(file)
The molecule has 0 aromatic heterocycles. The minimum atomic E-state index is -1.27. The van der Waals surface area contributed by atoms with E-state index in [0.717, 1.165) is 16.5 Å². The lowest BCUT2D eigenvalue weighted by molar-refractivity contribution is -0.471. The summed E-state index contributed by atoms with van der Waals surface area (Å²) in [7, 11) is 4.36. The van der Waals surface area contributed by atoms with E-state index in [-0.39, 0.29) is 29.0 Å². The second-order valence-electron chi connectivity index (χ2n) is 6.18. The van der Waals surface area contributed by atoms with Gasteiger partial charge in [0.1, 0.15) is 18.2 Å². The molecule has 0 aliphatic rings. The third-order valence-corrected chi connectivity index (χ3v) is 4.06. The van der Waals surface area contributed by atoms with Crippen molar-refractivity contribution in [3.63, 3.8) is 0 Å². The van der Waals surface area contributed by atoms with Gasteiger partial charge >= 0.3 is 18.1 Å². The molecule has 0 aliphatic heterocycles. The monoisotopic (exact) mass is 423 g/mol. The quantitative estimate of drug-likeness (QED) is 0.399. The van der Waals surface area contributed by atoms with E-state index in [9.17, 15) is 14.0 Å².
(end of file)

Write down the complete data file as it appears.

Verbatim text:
The molecule has 0 aromatic heterocycles. The minimum atomic E-state index is -1.27. The van der Waals surface area contributed by atoms with E-state index in [0.717, 1.165) is 16.5 Å². The lowest BCUT2D eigenvalue weighted by molar-refractivity contribution is -0.471. The summed E-state index contributed by atoms with van der Waals surface area (Å²) in [7, 11) is 4.36. The van der Waals surface area contributed by atoms with E-state index in [-0.39, 0.29) is 29.0 Å². The second-order valence-electron chi connectivity index (χ2n) is 6.18. The van der Waals surface area contributed by atoms with Gasteiger partial charge in [0.1, 0.15) is 18.2 Å². The molecule has 0 aliphatic rings. The third-order valence-corrected chi connectivity index (χ3v) is 4.06. The van der Waals surface area contributed by atoms with Crippen molar-refractivity contribution in [3.63, 3.8) is 0 Å². The van der Waals surface area contributed by atoms with Gasteiger partial charge >= 0.3 is 18.1 Å². The molecule has 0 aliphatic heterocycles. The monoisotopic (exact) mass is 423 g/mol. The quantitative estimate of drug-likeness (QED) is 0.399. The van der Waals surface area contributed by atoms with E-state index in [9.17, 15) is 14.0 Å².